MELBOURNE (Reuters) - Peabody Energy (BTU.N) and ArcelorMittal ISPA.AS are likely to succeed with their $5 billion takeover offer for Macarthur Coal MCC.AX, investors bet on Tuesday, driving up shares in the world’s biggest producer of pulverized coal by 37 percent.
Shares in Macarthur soared to just below the offer price of A$15.50 a share, indicating investors do not expect a bidding war for steel-making ingredient mined by Macarthur, in contrast to the three-way battle for the company last year led by Peabody.
This time Peabody has locked in top global steel maker ArcelorMittal and lowered the acceptance threshold to 50 percent from 75 percent, making it possible to go ahead with the takeover without the support of POSCO and top shareholder Citic, which owns 24 percent.
Macarthur has started canvassing its top shareholders’ views on the offer ahead of talks with Peabody and ArcelorMittal, a source close to the company said.
The bidders expect to start going over Macarthur’s books in the next few days, a person with knowledge of the situation said.
While the offer is no higher than last year’s top offer of A$16 a share, it is about 19 percent more expensive for the bidders in light of the Aussie dollar’s surge over the past 14 months.
Peabody and ArcelorMittal picked an opportune time to strike, as the sector has been under pressure even with sharply higher coal prices since Peabody walked away in May 2010, due to proposed mining and emissions taxes in Australia.
“The cost of mining has been rising sharply and mining resources are running low, so industry leaders such as Peabody and ArcelorMittal need to expand their access,” Ariel Hsiao, manager of the Gold and Mining Fund of HSBC Global Asset Management in Taiwan.
“China, the world’s biggest buyer of commodities, has been trying to acquire mining companies to help cut costs. That would not be something that companies including Peabody would like to see, so they are doing it before China succeeds in its attempt,” said Hsiao, who recently sold her holdings in Peabody.
Macarthur is also vulnerable as the industry has been struggling to get back on its feet following devastating floods earlier this year in Queensland, the heart of Australian coal production and home to Macarthur’s mines.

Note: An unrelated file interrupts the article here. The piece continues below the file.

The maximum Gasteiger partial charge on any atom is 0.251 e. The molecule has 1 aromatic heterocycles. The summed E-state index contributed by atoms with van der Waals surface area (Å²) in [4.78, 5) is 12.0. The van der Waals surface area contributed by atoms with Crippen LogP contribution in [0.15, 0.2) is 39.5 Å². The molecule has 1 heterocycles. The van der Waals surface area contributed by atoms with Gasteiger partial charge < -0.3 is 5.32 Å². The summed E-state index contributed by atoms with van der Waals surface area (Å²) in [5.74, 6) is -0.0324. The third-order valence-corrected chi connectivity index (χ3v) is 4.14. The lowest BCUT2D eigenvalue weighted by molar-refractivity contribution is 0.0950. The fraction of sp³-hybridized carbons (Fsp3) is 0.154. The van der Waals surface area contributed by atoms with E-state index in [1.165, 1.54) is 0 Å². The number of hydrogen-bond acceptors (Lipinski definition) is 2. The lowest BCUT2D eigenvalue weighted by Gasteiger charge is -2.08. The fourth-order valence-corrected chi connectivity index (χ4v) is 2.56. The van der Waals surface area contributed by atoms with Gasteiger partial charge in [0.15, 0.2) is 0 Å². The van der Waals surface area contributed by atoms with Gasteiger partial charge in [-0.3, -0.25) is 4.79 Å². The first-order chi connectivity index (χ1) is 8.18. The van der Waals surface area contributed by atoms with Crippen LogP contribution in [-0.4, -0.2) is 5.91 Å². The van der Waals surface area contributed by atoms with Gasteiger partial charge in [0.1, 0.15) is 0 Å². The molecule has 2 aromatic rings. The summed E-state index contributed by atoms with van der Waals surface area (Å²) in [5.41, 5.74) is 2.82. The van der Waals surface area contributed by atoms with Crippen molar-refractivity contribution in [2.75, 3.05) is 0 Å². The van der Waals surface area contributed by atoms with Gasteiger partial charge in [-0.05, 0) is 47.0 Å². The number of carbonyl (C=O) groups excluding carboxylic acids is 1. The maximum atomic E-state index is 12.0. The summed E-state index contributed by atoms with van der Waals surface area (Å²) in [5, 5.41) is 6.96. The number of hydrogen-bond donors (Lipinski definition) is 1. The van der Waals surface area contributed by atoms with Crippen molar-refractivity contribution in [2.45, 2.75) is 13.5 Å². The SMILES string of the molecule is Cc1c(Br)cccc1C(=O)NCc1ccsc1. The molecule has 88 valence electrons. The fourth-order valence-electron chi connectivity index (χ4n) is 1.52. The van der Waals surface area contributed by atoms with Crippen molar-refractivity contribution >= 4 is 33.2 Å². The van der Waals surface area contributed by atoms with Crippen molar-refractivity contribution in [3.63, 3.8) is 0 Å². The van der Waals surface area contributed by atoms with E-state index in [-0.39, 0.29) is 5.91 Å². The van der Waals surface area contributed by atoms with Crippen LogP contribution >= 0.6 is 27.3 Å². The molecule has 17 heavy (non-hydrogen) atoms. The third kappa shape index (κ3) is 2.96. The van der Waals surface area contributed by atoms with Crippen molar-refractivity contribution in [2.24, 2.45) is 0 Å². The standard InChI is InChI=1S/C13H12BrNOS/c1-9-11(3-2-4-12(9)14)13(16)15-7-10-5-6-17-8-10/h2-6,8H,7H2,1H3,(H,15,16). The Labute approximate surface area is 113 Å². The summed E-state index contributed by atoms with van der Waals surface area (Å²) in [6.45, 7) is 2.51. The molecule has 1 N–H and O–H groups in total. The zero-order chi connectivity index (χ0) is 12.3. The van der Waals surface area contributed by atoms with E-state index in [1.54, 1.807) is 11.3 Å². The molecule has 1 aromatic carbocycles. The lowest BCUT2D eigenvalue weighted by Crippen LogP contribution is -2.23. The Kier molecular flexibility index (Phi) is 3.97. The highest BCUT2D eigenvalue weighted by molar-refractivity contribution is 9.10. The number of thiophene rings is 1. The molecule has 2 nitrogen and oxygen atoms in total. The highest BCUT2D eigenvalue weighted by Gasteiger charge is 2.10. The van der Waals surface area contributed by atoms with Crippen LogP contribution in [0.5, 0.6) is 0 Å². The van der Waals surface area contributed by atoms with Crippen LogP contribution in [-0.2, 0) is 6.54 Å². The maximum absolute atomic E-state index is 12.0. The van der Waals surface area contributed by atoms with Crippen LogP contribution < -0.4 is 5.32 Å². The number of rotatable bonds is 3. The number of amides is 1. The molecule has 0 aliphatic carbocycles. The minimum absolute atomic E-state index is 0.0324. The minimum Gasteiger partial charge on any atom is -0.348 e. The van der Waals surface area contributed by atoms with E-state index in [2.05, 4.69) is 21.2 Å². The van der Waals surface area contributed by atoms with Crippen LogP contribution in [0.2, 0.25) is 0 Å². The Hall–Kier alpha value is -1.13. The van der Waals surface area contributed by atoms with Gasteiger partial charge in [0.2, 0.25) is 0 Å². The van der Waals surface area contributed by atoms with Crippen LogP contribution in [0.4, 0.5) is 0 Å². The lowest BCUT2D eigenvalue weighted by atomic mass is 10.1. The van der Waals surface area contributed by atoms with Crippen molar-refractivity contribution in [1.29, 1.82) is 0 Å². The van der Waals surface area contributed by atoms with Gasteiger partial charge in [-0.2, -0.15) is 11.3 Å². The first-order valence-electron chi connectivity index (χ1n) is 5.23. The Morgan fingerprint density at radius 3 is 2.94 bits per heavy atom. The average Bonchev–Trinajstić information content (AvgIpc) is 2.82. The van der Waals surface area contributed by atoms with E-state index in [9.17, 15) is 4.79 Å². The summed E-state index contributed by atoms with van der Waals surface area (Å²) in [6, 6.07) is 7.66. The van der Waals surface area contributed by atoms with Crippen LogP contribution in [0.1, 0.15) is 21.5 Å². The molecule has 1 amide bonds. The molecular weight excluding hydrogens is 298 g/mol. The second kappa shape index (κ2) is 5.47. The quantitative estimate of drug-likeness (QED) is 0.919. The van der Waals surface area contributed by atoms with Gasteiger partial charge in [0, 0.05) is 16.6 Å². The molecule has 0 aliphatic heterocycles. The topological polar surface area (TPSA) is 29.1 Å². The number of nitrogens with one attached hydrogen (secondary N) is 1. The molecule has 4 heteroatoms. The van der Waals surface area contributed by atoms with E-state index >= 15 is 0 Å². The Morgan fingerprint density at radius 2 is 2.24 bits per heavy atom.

POSCO, which holds a 7.25 percent stake, has declined to comment on the offer, while Citic Australia said it was studying the offer.
Reacting to the proposed bid, Macarthur’s shares closed at A$15.14 on Tuesday. The offer will be reduced by the amount Macarthur pays in its final dividend in August, a factor that directors may focus on in evaluating the offer.
At A$15.50 a share, the offer is worth 19 times forecast earnings for 2012.
“We view these multiples as full for the producing asset base and do not rate an overbid highly,” Citi analysts said in a note.
The PCI coal that Macarthur produces is prized by steel makers as a cheaper and cleaner coal for use in coke ovens at steel mills, which is why ArcelorMittal, Citic and POSCO all bought strategic stakes in the company.
Last year, Peabody outbid New Hope Corp (NHC.AX) before walking away from its offer due to Australia’s then-proposed resources super profits tax.
New Hope is unlikely to enter a bidding war for Macarthur, as it has just acquired Northern Energy (NEC.AX) and is focused on its development pipeline, a person with direct knowledge said on Tuesday.
“We’ve got enough to keep us busy, but we’ve always got our eyes open,” New Hope Chairman Robert Millner told Reuters, declining to comment specifically on whether New Hope may take another look at Macarthur.
He called the A$15.50 offer a reasonable price.
Other coal miner stocks rose on hopes they might be the next targets, with Gloucester Coal GCL.AX up 4.2 percent, New Hope up 1.6 percent, and Whitehaven Coal (WHC.AX) and explorer Aston Resources (AZT.AX) both up just over 2 percent, against a 1.7 percent drop in the broader market .
Whitehaven, currently worth A$3 billion, failed to secure a buyer following a five-month auction earlier this year, with its managing director partly blaming the impact of the strong Aussie dollar.
Macarthur shares are not widely held by institutions in Australia, who see the coal stocks as overpriced, particularly relative to other resources stocks.
Coking coal producers in particular have soared due to strong demand from steel makers in China and India and a lack of major new resources being developed.
“From our perspective, all of those (coal) stocks are relatively expensive, relatively unattractive,” said Ben Lyons, an analyst at ATI Asset Management, which does not own shares in Macarthur.
Additional reporting by Faith Hung in TAIPEI; Editing by Balazs Koranyi and Lincoln Feast